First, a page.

Dominique Grandchamp, senior investment consultant and Cristophe Steiger, principal (pictured)
Swiss pension funds are dealing with some important issues, but this is clearly not the beginning of the end for the system. For some pension funds, particularly those that have a high proportion of retirees, the situation is challenging as they currently have to pay negative rates on cash holdings, and cash is an important part of their asset allocation.
But on average, the allocation to cash of Swiss pension funds is relatively low. Also, due to the negative inflation rate, members are still receiving some return in real terms. The real issue is the long-term development of the system. The expected return of the average strategy is decreasing significantly, to a level that is insufficient to finance liabilities and maintain coverage ratios. Increasing the expected return of the strategy, and therefore the risk tolerance of the fund, is something few pension funds can afford. At the moment, however, they are simply reviewing their strategies, and changes will be made later this year. Building more sophisticated portfolios by increasing diversification may not be the right answer for everyone, particularly for small funds with a low governance budget.
It is likely that many pension funds will discuss at individual level increased employer and employee contributions. As far as legislation goes, reforms may have a positive impact but pension funds have to keep abreast of market developments, which unfold much more quickly.
Pascal Frei, partner
The current financial situation of most non-public, institutional pension funds in Switzerland is rather positive with funding levels above 115%, as reported by the Swisscanto survey as of the end of March this year. However, the near-term future of Swiss pension funds can be seen as challenging, due to the uncertain economic environment, underscored by low expected asset returns, negative yields on bonds, and expensive equities and real estate markets. Furthermore, benefits are based on relatively high conversion rates. Therefore, we see a gap between the assumptions underlying the retirement benefits and realistic return expectations on investments.
Most of the non-mandatory pension funds have been reducing their conversion rates in-line with decreasing expected returns. In terms of investment strategy, most of these plans have reduced their portfolio duration either by increasing exposure to liquidity or to shorter duration bonds. To compensate for low expected returns, pension funds are increasing their exposure to risky assets notably via equity risk premia, which is a concern from a risk perspective.
It is paramount to keep a long-term strategy and not make rash decisions that jeopardise longer-term objective. Diversification of risk premia is really important to maintain a viable level of risk across the entire portfolio. The challenge for pension funds is therefore to be proactive and innovative, to increase their asset returns, while keeping in mind their risk tolerance and long-term objectives.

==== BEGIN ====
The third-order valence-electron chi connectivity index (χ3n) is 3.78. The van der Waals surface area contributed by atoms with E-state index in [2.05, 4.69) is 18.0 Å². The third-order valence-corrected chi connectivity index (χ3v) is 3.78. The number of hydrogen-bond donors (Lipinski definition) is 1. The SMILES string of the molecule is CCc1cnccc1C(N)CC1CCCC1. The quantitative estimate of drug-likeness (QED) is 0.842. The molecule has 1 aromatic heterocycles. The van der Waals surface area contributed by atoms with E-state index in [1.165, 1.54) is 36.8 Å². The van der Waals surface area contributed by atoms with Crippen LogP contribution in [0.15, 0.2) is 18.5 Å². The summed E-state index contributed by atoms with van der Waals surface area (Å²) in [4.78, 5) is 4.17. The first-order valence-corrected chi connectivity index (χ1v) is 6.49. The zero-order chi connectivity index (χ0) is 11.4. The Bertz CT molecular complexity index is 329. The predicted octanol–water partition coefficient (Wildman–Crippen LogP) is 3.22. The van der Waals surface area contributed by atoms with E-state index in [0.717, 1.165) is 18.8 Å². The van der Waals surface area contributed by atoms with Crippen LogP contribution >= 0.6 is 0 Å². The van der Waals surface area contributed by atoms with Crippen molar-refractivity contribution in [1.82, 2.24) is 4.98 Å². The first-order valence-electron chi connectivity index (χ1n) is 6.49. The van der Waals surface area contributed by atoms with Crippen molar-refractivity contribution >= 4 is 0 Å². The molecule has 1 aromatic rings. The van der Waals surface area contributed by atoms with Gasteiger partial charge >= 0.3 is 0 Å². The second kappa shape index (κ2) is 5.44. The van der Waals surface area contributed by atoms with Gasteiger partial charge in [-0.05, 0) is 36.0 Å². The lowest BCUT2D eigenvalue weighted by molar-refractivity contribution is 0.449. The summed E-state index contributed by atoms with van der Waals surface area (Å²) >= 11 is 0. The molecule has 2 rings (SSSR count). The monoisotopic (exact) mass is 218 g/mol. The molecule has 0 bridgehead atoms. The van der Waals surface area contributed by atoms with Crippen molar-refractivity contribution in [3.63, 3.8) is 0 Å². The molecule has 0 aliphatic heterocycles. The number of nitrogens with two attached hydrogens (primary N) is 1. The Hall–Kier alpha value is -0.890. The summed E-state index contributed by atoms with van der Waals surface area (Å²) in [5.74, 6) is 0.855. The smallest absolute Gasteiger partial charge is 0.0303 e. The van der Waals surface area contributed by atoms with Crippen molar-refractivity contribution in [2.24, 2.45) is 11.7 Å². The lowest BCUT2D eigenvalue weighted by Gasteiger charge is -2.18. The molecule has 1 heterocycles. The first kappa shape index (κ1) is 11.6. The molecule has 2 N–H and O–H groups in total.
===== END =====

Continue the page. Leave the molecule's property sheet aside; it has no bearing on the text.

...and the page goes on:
Fabien Delessert, investment consultant (top) and Nicolas Girardoz, senior consultant (bottom)
The current environment is challenging pension funds’ asset allocation decisions. However, in the short term they are achieving positive results on their assets. In our view, pensions funds have sufficient reserves in hand to bridge normal market fluctuations. In the longer run, challenges might arise from paying interest on pension liabilities that the pension funds can no longer cover with their investment results. Pension funds need to stick to their asset and liability structure. However, to achieve their target return, they might need to alter their investment strategy to include other return sources. We see them evaluating alternative investments like infrastructure. However, since law limits the allocation to alternative investments the impact will not be significant.
Regarding negative interest rates on cash, the allocation to this asset class needs to be minimised and conditions need to be discussed with partner banks. Within fixed income, pension funds should ideally follow an active approach to profit from duration management as well as coupon, credit and roll-down return.
At the regulatory level, several topics are to be discussed, including longevity, the pension conversion rate, the minimum interest rate on liabilities and the retirement age. The overall goal is to retain the current level of benefits. However, current discount rates used to calculate pension liabilities are still very high and are not aligned to the economic circumstances according to International Accounting Standards. This will harm pension funds that cannot achieve performance higher than the discount rate.
René Raths, head of pension fund